time:    Noon
place:   Kolker Room (26-414)

(Lunch will be served at 11:50.)



October 24, 2017

 

Gerry Miller, University of Washington

A new scalar boson which couples to the muon and proton can simultaneously solve the proton radius puzzle and the muon anomalous magnetic moment discrepancy. Using a variety of measurements, we constrain the mass of this scalar and its couplings to the electron, muon, neutron, and proton. Making no assumptions about the underlying model, these constraints and the requirement that it solve both problems limit the mass of the scalar to between about 100 keV and 100 MeV. We identify two unexplored regions in the coupling constant-mass plane. Potential future experiments and their implications for theories with mass-weighted lepton couplings are discussed.

time:    Noon
place:   Kolker Room (26-414)

(Lunch will be served at 11:50.)



October 31, 2017

 

Yotam Soreq- MIT

Gamma ray constraints on Decaying dark matter and implications for IceCube

Utilizing the Fermi measurement of the gamma-ray spectrum toward the Galactic Center, we derive some of the strongest constraints to date on the dark matter (DM) lifetime in the mass range from hundreds of MeV to above an EeV.  We model Galactic and extragalactic DM decay and include contributions to the DM-induced gamma-ray flux resulting from both primary emission and inverse-Compton scattering of primary electrons and positrons. For the extragalactic flux, we also calculate the spectrum associated with cascades of high-energy gamma-rays scattering off of the cosmic background radiation. We argue that a decaying DM interpretation for the 10 TeV - 1 PeV neutrino flux observed by IceCube is disfavored by our constraints. Our results also challenge a decaying DM explanation of the AMS-02 positron flux. We interpret the results in terms of individual final states and in the context of simplified scenarios such as a hidden-sector glueball model. 

time:    Noon
place:   Kolker Room (26-414)

(Lunch will be served at 11:50.)



November 7, 2017

 

Carlos Arguelles-Delgado, MIT

New Physics Searches with the >TeV Neutrinos

IceCube observation of high-energy astrophysical neutrinos has opened the astrophysical neutrino window. As we accumulate statistics IceCube not only starts characterizing the astrophysical neutrino component, but also makes improved measurements of the highest energy atmospheric neutrinos. In this talk I will discuss how we can use both high-energy atmospheric neutrinos as well as astrophysical neutrinos as a probe of new physics.

time:    Noon
place:   Kolker Room (26-414)

(Lunch will be served at 11:50.)



November 14, 2017

 

Matthew Musgrave, MIT

Polarized 3He++ Ion Source for RHIC and an EIC

The capability of accelerating a polarized 3He ion beam in RHIC would provide an effective polarized neutron beam for the study of new high-energy QCD studies of nucleon structure. This development would be particularly beneficial for the future plans of an Electron Ion Collider, which could use a polarized 3He ion beam to probe the spin structure of the neutron. The proposed polarized 3He ion source is based on the Electron Beam Ion Source (EBIS) currently in operation at Brookhaven National Laboratory (BNL). 3He gas would be polarized within the 5 T field of the EBIS solenoid via Metastability Exchange Optical Pumping (MEOP) and then pulsed into the EBIS vacuum and drift tube system where the 3He will be ionized by the 10 Amp electron beam. The goal of the polarized 3He ion source is to achieve 2.5 x 1011 3He++/pulse at 70% polarization. An upgrade of the EBIS is currently underway at BNL in two phases. Phase one will increase the ion production capability by lengthening the trap volume and allow gas injection into the ionization region. Phase two will enable polarized 3He ion production. The source is being developed through collaboration between BNL and MIT.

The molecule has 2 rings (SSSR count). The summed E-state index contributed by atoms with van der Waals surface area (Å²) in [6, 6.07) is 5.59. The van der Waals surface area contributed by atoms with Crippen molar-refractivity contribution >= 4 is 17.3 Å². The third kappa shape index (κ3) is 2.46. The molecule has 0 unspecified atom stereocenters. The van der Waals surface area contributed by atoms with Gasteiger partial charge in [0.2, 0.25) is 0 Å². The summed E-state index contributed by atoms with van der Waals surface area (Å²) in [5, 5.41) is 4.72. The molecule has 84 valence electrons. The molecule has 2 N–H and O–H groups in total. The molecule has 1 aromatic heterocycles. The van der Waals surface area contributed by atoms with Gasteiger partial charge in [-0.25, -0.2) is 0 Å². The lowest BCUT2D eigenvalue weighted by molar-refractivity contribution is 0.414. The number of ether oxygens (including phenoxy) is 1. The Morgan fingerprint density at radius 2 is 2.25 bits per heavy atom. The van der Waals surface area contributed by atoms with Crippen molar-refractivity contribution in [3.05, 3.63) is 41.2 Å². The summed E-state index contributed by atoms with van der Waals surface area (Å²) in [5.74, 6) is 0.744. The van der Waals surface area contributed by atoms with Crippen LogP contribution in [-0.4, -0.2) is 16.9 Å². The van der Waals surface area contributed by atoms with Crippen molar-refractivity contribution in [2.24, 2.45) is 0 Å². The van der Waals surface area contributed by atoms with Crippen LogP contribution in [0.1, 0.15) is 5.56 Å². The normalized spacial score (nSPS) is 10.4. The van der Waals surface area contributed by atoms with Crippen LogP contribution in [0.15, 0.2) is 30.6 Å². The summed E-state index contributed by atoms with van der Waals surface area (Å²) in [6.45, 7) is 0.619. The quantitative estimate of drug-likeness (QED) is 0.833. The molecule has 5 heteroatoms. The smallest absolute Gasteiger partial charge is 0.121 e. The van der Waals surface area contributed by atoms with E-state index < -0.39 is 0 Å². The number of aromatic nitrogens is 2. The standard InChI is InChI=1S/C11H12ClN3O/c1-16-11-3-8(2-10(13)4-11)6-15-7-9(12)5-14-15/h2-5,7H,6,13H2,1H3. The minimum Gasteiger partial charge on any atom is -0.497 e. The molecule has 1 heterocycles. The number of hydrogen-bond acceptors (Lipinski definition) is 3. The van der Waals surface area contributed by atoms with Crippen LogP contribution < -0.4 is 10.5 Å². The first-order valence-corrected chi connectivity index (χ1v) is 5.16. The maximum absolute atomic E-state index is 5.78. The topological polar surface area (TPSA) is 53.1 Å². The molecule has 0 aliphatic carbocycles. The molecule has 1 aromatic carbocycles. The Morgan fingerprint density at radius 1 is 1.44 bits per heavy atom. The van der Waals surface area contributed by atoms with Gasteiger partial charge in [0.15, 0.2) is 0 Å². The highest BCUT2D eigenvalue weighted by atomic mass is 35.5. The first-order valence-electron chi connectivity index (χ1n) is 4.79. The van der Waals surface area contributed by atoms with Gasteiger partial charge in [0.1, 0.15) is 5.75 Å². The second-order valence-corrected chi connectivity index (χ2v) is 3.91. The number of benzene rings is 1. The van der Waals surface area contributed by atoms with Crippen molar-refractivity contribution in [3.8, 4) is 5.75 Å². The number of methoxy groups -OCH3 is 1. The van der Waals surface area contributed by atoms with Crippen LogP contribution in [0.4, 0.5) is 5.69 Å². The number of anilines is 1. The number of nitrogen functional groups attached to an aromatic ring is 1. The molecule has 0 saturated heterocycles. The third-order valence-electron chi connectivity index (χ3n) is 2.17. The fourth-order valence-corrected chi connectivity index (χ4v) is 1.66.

time:    Noon
place:   Kolker Room (26-414)

(Lunch will be served at 11:50.)


November 21, 2017

 

Luisa Kenausis, MIT

Nuclear Weapons Education Project

Educating students about the dangers of nuclear weapons is critical to our survival because students are tomorrow’s technical and professional leaders. Well-informed leaders are the key to well-informed citizens, and both are necessary to lay the groundwork for a rational nuclear weapons policy. The specific goal of this project is to introduce the dangers of nuclear weapons into the early undergraduate curriculum, in order to produce graduates who are cognizant of nuclear weapons and the issues and dangers surrounding them.

For the past few years, Prof. Aron Bernstein has worked intensively with a volunteer group primarily at MIT on developing this project through its early stages. In September, the project was able to hire Luisa Kenausis as a full-time coordinator for the project. Thus far this semester, we have focused on three main tasks: working to raise additional funds for the project; developing general educational materials for the project website, http://nuclearweaponsedproj.mit.edu; and reaching out to a network of interested faculty members (approximately two dozen faculty members in a dozen universities) to help facilitate the introduction of nuclear weapons material into their curricula.

 

 

time:    Noon
place:   Kolker Room (26-414)

(Lunch will be served at 11:50.)


 

November 28, 2017

 

NO TALK THIS WEEK


December 5, 2017

 

Laura Havener, Columbia University

TBA

TBA

 

time:    Noon
place:   Kolker Room (26-414)

(Lunch will be served at 11:50.)


December 12, 2017

 

Roxanne Guenette, Harvard University

TBA

TBA

time:    Noon
place:   Kolker Room (26-414)

(Lunch will be served at 11:50.)

 



December 19, 2017

 

Julieta Gruszko, MIT

TBA

TBA

time:    Noon
place:   Kolker Room (26-414)

(Lunch will be served at 11:50.)